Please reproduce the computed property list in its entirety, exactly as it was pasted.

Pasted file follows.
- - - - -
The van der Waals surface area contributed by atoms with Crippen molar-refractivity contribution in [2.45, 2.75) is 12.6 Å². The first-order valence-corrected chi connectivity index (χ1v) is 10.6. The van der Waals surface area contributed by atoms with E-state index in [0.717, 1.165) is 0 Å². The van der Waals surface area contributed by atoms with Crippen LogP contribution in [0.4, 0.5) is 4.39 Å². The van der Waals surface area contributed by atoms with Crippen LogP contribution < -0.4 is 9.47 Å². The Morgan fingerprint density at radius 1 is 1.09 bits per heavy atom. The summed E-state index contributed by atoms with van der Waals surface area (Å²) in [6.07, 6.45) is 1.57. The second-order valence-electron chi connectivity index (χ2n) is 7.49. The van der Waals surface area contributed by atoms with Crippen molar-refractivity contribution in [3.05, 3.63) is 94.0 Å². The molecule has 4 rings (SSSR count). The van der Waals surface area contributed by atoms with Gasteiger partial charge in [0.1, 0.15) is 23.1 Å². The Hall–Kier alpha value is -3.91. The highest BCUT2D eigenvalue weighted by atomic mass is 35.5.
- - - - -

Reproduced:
The van der Waals surface area contributed by atoms with Crippen molar-refractivity contribution in [2.45, 2.75) is 12.6 Å². The first-order valence-corrected chi connectivity index (χ1v) is 10.6. The van der Waals surface area contributed by atoms with E-state index in [0.717, 1.165) is 0 Å². The van der Waals surface area contributed by atoms with Crippen LogP contribution in [0.4, 0.5) is 4.39 Å². The van der Waals surface area contributed by atoms with Crippen LogP contribution < -0.4 is 9.47 Å². The Morgan fingerprint density at radius 1 is 1.09 bits per heavy atom. The summed E-state index contributed by atoms with van der Waals surface area (Å²) in [6.07, 6.45) is 1.57. The second-order valence-electron chi connectivity index (χ2n) is 7.49. The van der Waals surface area contributed by atoms with Crippen molar-refractivity contribution in [3.05, 3.63) is 94.0 Å². The molecule has 4 rings (SSSR count). The van der Waals surface area contributed by atoms with Gasteiger partial charge in [0.1, 0.15) is 23.1 Å². The Hall–Kier alpha value is -3.91. The highest BCUT2D eigenvalue weighted by atomic mass is 35.5.